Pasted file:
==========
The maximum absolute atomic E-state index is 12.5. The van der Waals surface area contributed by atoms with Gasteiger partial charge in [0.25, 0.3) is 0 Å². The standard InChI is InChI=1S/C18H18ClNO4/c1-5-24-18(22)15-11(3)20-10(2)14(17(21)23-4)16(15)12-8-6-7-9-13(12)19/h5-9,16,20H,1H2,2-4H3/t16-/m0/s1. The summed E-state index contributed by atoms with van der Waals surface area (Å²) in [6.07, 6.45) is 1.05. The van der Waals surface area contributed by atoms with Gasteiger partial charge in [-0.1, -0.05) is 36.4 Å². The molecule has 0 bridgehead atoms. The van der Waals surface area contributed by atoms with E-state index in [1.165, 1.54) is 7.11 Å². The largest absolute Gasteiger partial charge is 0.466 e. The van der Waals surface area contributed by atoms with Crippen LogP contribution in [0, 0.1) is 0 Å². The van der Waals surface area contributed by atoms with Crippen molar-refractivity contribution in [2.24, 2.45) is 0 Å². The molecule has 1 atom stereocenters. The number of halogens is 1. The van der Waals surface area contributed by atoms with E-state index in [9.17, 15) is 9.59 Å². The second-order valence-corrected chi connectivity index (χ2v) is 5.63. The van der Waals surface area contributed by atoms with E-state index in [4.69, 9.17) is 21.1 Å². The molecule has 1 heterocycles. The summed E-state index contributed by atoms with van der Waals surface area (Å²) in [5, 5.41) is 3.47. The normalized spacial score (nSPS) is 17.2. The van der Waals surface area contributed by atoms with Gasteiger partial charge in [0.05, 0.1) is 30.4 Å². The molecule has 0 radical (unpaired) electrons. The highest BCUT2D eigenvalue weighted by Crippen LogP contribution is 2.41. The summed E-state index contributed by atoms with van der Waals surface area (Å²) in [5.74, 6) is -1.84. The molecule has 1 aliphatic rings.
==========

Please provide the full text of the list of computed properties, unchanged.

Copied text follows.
The maximum absolute atomic E-state index is 12.5. The van der Waals surface area contributed by atoms with Gasteiger partial charge in [0.25, 0.3) is 0 Å². The standard InChI is InChI=1S/C18H18ClNO4/c1-5-24-18(22)15-11(3)20-10(2)14(17(21)23-4)16(15)12-8-6-7-9-13(12)19/h5-9,16,20H,1H2,2-4H3/t16-/m0/s1. The summed E-state index contributed by atoms with van der Waals surface area (Å²) in [6.07, 6.45) is 1.05. The van der Waals surface area contributed by atoms with Gasteiger partial charge in [-0.1, -0.05) is 36.4 Å². The molecule has 0 bridgehead atoms. The van der Waals surface area contributed by atoms with E-state index in [1.165, 1.54) is 7.11 Å². The largest absolute Gasteiger partial charge is 0.466 e. The van der Waals surface area contributed by atoms with Crippen LogP contribution in [0, 0.1) is 0 Å². The van der Waals surface area contributed by atoms with Crippen molar-refractivity contribution in [2.24, 2.45) is 0 Å². The molecule has 1 atom stereocenters. The number of halogens is 1. The van der Waals surface area contributed by atoms with E-state index in [9.17, 15) is 9.59 Å². The second-order valence-corrected chi connectivity index (χ2v) is 5.63. The van der Waals surface area contributed by atoms with E-state index in [4.69, 9.17) is 21.1 Å². The molecule has 1 heterocycles. The summed E-state index contributed by atoms with van der Waals surface area (Å²) in [5, 5.41) is 3.47. The normalized spacial score (nSPS) is 17.2. The van der Waals surface area contributed by atoms with Gasteiger partial charge in [0.05, 0.1) is 30.4 Å². The molecule has 0 radical (unpaired) electrons. The highest BCUT2D eigenvalue weighted by Crippen LogP contribution is 2.41. The summed E-state index contributed by atoms with van der Waals surface area (Å²) in [5.74, 6) is -1.84. The molecule has 1 aliphatic rings.